Linn, Brian McAllister. The Philippine War, 1899–1902. Lawrence: University of Kansas Press, 2000.Find this resource:
McCoy. Alfred W. Policing America’s Empire: The United States, the Philippines and the Rise of the Surveillance State. Madison: University of Wisconsin Press, 2009.Find this resource:
McCoy Alfred W., and Francisco Scarano, eds. Colonial Crucible: Empire in the Making of the Modern American State. Madison: University of Wisconsin Press, 2009.Find this resource:
Shaw, Angel Velasco, and Luis H. Francia. Vestiges of War: The Philippine-American War and the Aftermath of an Imperial Dream, 1899–1999. New York: New York University Press, 2002.Find this resource:
Silbey, David J. A War of Frontier and Empire: The Philippine-American War, 1899–1902. New York: Hill and Wang, 2007.Find this resource:
Stanley, Peter W. A Nation in the Making: The Philippines and the United States, 1899–1921. Cambridge, MA: Harvard University Press, 1974.Find this resource:
Stanley, Peter W., ed. Reappraising an Empire: New Perspectives on Philippine-American History. Cambridge, MA: Harvard University Press, 1984.Find this resource:
(2.) David J. Silbey, A War of Frontier and Empire: The Philippine-American War, 1899–1902 (New York: Hill and Wang, 2007), 30–125.
(3.) Alfred W. McCoy, Policing America’s Empire: The United States, the Philippines and the Rise of the Surveillance State (Madison, WI: University of Wisconsin Press, 2009), 94–125.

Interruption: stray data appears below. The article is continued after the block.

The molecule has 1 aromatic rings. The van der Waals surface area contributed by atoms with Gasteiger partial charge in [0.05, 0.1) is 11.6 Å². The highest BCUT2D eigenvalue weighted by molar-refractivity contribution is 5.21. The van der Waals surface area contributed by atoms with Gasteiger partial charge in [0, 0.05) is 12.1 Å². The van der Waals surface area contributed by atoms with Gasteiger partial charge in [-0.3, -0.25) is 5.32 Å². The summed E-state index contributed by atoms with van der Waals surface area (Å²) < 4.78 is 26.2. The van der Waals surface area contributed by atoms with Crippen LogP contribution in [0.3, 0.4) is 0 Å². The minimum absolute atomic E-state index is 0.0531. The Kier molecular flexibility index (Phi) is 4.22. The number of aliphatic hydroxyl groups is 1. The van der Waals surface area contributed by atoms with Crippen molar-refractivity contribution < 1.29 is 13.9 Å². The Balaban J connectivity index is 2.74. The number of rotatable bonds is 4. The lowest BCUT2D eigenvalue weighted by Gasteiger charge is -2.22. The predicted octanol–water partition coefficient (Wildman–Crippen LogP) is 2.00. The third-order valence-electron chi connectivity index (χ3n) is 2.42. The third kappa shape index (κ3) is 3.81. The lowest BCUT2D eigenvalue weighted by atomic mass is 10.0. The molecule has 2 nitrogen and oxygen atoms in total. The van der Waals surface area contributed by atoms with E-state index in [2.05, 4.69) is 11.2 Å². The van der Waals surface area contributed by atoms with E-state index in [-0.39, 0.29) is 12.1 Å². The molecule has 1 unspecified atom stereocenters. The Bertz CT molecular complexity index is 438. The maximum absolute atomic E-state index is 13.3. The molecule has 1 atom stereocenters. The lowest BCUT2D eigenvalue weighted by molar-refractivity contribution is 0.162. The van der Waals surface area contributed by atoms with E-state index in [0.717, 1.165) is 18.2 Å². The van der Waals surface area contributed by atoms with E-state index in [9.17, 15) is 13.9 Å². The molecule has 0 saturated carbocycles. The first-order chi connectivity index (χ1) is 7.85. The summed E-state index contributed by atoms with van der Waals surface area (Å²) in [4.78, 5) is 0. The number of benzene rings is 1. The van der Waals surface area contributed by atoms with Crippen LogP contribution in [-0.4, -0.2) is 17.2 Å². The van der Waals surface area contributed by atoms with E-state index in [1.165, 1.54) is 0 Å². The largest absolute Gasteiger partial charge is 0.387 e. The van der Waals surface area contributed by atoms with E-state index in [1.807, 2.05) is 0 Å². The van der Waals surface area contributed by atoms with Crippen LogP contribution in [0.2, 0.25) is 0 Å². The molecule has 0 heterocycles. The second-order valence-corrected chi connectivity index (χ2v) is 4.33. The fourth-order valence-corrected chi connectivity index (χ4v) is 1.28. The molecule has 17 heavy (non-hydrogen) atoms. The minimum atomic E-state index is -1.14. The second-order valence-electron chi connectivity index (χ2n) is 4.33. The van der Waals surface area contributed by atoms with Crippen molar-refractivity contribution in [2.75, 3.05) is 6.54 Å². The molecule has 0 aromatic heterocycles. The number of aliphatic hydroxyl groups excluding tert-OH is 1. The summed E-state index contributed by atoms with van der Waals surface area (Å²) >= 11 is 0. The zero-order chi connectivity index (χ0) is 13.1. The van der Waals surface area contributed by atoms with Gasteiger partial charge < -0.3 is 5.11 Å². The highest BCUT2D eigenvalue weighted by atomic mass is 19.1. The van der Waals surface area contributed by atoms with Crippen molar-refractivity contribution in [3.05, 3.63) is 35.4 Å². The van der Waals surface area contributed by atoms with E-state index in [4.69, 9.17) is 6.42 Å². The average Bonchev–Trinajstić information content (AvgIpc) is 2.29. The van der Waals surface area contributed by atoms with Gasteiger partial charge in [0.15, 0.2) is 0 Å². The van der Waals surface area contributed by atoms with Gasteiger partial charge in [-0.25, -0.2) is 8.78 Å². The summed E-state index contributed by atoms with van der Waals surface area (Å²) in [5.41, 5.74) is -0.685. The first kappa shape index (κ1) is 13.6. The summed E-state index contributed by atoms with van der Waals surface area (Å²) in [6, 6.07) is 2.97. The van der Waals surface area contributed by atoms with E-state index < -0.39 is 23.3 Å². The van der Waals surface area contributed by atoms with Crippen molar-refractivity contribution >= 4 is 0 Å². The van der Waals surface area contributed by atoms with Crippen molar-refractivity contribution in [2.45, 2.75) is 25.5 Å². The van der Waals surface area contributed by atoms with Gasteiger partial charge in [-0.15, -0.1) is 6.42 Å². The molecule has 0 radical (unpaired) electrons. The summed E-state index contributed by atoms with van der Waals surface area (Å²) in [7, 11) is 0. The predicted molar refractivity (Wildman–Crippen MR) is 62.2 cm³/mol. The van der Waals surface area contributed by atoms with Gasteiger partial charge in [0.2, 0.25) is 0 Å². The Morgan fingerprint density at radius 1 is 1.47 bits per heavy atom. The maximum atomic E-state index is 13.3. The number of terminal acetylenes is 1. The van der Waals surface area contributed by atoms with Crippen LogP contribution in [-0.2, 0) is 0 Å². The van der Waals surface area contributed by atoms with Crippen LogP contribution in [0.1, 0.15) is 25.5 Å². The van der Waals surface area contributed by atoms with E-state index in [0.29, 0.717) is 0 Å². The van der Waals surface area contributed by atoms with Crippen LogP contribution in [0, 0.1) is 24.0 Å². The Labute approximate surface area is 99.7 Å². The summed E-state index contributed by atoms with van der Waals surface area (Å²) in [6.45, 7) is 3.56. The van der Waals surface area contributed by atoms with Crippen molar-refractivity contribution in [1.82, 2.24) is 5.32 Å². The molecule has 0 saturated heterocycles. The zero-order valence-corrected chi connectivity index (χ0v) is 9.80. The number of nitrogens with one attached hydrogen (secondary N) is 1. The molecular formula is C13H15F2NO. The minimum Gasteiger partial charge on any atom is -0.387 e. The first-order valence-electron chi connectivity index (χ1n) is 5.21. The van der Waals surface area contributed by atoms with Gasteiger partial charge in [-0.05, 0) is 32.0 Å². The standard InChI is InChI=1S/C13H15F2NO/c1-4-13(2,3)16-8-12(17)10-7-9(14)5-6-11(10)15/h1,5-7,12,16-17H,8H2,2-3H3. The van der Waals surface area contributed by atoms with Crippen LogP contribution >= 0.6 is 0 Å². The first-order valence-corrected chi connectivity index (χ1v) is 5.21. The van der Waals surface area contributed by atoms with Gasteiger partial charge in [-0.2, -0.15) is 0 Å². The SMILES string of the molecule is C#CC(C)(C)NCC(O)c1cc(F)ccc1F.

(4.) Frank Golay, Face of Empire: United States-Philippine Relations, 1898–1946 (Madison, WI: University of Wisconsin Center for Southeast Asian Studies, 1998), 143–144.
(5.) Patricio N. Abinales and Donna J. Amoroso, State and Society in the Philippines (Lanham, MD: Rowman and Littlefield, 2005), 134–143.
(6.) Joseph Ralston Hayden, The Philippines: A Study in National Development (New York: Macmillan, 1942), 329–331.
(7.) Andrew Gonzalez, “The Role and Contribution of the Thomasites to Language Education,” in Back to the future: Perspectives on the Thomasite Legacy to Philippine Education, ed. Corazon D. Villareal (Manila, Philippines: American Studies Association of the Philippines and Cultural Affairs Office, U.S. Embassy, 2003), 51–62.
(8.) Jim Richardson, Komunista: The Genesis of the Philippine Communist Party, 1902–1935 (Quezon City, Philippines: Ateneo de Manila University Press, 2011).
(9.) Andrew B. Gonzalez, Language and Nationalism: The Philippine Experience Thus Far (Quezon City, Philippines: Ateneo de Manila University Press, 1980).
(10.) Renato Constantino, The Miseducation of the Filipino (Quezon City, Philippines: Malaya Books, 1966).
(11.) “Edward Geary Lansdale and the New Counterinsurgency,” Instruments of Statecraft: U.S. Guerilla Warfare, Counterinsurgency, and Counterrorism, 1940–1990.
(12.) Carlos P. Romulo and Marvin M. Gray, The Magsaysay Story (New York: John Day Company, 1956); and Rosalinda Pineda Ofreneo, “The Catholic Church in Philippine politics,” Journal of Contemporary Asia 17.3 (1987), 320–338.
(13.) Nick Cullather, The Political Economy of United States-Philippines Relations, 1942–1960 (Stanford, CA: Stanford University Press, 1994), 96–122.
(14.) Aurelio B. Calderon, The Laurel-Langley Agreement: a critically annotated and selected bibliography (Manila, Philippines: De La Salle University Press, 1979).
(16.) Yusuke Takagi, Central Banking as State Building: Policymakers and their Nationalism in the Philippines, 1933–1964 (Singapore: National University of Singapore Press, 2016), 155–179.